Investing is a core principle of wealth building. But the term is more than just about putting your money to work in stocks, bonds, property or any other investment vehicles. It’s also about investing in yourself.
It’s about ensuring your skills are relevant to the marketplace in which you wish to compete; it’s about ensuring you have the right knowledge and talents required to make the most of other resources available to you.
Many successful people have had setbacks, going from hero to zero with their business ventures. We all know the highs and lows of Donald Trump, Steve Jobs and so on.
But the fact that a number of these individuals have been able to rebuild themselves to ever greater propositions could also reflect the fact that there had been continued investment in themselves.
Yes, luck is sometimes important, but often it’s more than that. It’s investment in your personal network, your soft skills, your technical knowledge, your strategy, ‘yourself’, your infrastructure and so on.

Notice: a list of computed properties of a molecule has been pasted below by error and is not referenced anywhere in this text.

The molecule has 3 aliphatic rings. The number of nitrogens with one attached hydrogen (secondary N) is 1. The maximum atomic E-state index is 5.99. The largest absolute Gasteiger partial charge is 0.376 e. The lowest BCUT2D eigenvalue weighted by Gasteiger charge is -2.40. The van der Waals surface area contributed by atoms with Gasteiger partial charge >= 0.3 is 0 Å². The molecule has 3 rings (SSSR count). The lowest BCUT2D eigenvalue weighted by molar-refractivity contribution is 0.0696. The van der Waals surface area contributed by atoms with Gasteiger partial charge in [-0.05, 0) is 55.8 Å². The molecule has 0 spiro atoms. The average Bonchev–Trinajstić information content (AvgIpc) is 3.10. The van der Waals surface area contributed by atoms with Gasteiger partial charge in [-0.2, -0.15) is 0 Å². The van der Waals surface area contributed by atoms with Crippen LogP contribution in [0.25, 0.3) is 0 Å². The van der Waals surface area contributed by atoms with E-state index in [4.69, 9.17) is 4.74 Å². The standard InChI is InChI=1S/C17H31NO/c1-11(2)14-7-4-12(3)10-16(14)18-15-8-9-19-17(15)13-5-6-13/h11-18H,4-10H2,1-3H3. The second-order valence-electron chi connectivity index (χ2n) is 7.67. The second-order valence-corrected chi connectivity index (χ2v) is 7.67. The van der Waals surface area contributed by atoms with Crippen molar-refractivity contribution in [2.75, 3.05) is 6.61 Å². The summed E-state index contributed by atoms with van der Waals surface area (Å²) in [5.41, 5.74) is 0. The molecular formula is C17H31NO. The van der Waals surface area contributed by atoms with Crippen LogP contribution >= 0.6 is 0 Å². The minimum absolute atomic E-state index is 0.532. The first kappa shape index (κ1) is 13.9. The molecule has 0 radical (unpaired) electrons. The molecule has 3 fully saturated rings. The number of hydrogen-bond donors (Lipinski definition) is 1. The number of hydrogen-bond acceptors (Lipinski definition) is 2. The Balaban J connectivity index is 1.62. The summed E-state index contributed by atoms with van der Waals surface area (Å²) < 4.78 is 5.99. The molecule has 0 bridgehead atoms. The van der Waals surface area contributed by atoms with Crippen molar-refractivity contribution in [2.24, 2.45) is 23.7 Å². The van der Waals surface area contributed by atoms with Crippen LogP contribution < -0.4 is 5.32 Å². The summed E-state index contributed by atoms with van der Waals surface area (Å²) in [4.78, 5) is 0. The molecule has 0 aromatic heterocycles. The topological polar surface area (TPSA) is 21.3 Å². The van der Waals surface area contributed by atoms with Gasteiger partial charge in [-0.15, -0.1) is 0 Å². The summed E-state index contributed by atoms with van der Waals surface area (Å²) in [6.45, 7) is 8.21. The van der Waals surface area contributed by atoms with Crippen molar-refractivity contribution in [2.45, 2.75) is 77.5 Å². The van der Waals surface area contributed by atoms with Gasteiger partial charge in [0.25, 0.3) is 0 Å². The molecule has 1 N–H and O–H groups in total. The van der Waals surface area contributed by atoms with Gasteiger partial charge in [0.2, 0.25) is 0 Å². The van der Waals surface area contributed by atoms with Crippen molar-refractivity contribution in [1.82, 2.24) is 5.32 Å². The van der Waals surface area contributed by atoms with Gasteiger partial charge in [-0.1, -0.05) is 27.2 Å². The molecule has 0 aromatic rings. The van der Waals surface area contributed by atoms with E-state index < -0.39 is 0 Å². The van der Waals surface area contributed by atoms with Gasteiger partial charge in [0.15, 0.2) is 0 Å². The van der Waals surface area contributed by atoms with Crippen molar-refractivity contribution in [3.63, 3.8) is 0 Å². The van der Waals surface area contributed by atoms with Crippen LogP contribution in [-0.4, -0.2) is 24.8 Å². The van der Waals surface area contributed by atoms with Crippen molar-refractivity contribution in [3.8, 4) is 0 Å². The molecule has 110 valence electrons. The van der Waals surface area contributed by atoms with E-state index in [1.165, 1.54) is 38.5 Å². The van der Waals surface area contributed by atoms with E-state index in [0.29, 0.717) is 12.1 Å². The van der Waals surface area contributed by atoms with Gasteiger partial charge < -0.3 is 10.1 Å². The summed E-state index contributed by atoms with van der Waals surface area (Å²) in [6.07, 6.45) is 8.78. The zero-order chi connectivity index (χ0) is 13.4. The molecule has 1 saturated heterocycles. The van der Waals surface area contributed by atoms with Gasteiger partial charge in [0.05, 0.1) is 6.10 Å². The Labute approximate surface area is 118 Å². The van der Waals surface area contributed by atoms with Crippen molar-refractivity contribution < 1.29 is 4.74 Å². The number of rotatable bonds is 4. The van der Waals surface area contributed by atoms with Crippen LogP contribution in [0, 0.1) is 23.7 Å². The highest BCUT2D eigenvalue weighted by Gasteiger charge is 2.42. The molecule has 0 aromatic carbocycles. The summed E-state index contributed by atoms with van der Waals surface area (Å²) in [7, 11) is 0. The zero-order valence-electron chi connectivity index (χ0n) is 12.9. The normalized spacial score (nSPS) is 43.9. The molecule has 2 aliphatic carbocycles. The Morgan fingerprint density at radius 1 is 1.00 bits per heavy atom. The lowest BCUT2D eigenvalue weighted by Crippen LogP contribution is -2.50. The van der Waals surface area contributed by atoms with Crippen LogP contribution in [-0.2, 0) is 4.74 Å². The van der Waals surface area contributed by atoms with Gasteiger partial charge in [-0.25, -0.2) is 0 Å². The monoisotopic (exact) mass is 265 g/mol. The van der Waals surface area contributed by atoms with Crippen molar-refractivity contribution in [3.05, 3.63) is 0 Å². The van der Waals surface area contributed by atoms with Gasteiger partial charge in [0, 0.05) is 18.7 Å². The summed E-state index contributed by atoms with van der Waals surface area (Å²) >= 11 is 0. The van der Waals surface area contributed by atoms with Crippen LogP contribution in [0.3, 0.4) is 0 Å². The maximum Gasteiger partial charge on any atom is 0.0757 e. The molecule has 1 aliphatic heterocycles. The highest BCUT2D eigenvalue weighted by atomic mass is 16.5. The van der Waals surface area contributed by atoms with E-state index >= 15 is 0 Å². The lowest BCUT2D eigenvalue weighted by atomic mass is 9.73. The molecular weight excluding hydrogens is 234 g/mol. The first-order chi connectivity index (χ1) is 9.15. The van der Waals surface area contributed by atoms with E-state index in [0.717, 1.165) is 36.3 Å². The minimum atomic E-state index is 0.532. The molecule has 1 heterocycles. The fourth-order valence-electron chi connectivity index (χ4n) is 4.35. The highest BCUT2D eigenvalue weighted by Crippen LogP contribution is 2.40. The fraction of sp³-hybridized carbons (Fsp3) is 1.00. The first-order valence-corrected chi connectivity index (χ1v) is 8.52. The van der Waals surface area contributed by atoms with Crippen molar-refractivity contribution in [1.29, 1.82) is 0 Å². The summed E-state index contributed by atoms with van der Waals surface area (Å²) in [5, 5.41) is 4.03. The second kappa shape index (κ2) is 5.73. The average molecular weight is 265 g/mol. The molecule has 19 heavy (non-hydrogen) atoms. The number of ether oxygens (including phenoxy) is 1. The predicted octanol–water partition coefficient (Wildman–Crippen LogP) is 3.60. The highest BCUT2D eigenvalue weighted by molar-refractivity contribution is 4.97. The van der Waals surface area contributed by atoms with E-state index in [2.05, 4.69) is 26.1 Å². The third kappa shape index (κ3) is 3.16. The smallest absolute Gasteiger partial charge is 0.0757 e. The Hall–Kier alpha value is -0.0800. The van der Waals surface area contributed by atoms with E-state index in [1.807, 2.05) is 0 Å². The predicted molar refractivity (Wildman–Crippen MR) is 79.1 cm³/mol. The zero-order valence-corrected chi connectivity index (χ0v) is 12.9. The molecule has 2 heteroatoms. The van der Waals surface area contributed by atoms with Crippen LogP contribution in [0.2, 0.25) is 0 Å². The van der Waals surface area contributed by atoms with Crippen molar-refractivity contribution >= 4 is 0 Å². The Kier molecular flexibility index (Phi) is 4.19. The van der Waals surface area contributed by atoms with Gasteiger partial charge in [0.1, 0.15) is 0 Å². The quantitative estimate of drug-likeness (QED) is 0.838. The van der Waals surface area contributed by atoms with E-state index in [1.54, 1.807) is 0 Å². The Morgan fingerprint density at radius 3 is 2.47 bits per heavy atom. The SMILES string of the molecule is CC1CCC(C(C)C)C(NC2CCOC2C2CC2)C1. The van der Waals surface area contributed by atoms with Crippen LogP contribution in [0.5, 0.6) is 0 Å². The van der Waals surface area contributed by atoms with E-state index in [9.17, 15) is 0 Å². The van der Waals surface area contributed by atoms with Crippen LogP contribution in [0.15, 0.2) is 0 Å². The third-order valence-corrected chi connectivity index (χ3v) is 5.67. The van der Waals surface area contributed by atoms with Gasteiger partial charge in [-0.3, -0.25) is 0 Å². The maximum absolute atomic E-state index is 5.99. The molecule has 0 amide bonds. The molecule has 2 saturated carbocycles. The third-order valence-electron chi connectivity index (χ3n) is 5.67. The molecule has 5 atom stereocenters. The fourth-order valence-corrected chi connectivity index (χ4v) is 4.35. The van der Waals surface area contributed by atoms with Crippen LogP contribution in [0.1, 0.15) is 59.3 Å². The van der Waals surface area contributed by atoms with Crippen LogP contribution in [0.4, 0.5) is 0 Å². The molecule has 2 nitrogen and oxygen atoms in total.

Let’s face it, the world of investment works with probability rather than certainty, so there’s no guarantee that the money we’ve committed will get the return that we are expecting. But how well positioned we are for both the successes and the failures will determine our financial fortunes going forward.
So think about investment in the context of yourself. Financial success, in other words, isn’t just down to finance.